Know How Cardiac Ablation Aids in Treating Heart Disease Called Abnormal Heart Rhythm
Cardiac ablation is usually performed for a heart disease called abnormal heart rhythm. This procedure is done only when all other medical options used to treat an abnormal heart rhythm has not shown satisfactory results.
What is Cardiac Ablation?
Your heart always has a strong and a steady beat. The heart’s electrical system controls the beat. However, at times this system misfires thus causing a heartbeat that is too fast and not steady. In cardiac ablation, the tissues in your heart that causes an abnormal heart rhythm is scarred or destroyed. Ablation stops this abnormal rhythm by preventing abnormal electrical signals from traveling through your heart. Cardiac ablation procedure is commonly performed using catheters, which makes the procedure less invasive and also shortens recovery time in patients. Rarely this is done through an open-heart surgery.
What are the Risks of a Cardiac Ablation Procedure?
Catheter ablation is considered to be safe. But like most medical treatments and surgeries, even an ablation procedure, though rare, has its own share of risks. They include:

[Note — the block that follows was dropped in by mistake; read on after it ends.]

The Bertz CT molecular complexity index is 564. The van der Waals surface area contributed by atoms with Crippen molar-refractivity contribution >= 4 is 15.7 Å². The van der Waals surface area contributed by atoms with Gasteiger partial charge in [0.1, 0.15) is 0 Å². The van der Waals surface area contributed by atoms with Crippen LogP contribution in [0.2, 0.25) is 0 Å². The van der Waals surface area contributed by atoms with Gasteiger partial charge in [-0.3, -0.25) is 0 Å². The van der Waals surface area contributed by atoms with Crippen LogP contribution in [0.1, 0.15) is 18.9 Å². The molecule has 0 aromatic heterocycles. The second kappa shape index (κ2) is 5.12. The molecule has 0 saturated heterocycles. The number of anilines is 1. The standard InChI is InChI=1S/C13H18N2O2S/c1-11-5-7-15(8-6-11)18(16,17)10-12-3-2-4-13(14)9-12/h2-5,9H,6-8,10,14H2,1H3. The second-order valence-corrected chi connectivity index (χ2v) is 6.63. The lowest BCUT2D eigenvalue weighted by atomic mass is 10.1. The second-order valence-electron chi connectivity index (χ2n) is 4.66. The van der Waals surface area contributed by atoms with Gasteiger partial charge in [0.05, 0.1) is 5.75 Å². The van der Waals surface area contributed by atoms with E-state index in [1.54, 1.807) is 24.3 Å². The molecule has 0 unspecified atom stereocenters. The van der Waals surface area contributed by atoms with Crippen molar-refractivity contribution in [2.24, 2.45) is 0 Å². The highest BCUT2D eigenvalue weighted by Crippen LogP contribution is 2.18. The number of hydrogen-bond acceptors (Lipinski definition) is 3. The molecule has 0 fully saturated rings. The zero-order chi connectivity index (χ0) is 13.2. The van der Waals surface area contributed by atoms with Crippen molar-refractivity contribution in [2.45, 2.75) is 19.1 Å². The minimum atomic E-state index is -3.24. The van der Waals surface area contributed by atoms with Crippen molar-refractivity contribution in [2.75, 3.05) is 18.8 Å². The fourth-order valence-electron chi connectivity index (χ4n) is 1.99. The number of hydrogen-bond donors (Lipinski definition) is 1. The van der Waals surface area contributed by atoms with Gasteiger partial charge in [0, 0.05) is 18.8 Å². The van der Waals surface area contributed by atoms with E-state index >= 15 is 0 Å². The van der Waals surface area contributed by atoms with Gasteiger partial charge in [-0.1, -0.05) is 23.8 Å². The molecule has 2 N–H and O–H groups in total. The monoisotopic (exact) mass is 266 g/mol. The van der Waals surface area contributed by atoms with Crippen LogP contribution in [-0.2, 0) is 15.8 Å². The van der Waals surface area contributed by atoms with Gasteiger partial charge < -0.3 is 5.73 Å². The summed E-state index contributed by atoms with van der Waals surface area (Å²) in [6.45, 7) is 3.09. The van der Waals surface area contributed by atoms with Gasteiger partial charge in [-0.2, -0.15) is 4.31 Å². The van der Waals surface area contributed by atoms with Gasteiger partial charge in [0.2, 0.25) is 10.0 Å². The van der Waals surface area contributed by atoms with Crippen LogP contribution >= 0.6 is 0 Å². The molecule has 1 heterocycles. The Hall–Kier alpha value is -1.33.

- Stroke or heart attack
- Puncture of the heart
- Problems with the pulmonary vein
- A leaking blood vessel
- Atrio-esophageal fistula. This is a life-threatening condition in which a hole is formed between the heart's upper chamber and the esophagus.
- Bleeding at the site where catheter was inserted
- Kidneys may suffer damage from dye used during the procedure
- Damage to heart's electrical system, which may make arrhythmia worse and require a pacemaker to correct
If the patient is diabetic or has any kidney disease, the risk of having these complications may increase. The risk of complications from cardiac ablation is higher if the patient is 75 years or above.
Cardiac ablation is not an option for some people, including those who have a history of bleeding problems or have a blood clot in the left atrium of the heart.
Cardiac Ablation Procedure
- Cardiac Ablation is performed in a hospital.
- Thin, flexible wires-catheters are inserted into a blood vessel in the neck or leg and then is threaded up into the heart by a doctor.
- The doctors can see where to move the catheters with the help of an X-ray.
- The catheters use very hot or very cold temperatures to destroy the areas in the heart that are causing the abnormal heart rhythm problem.
If the first cardiac ablation does not get rid of an abnormal heart rhythm completely then a second attempt may be required. Sometimes, repeated ablations are required to achieve a greater chance of curing this type of heart disease.
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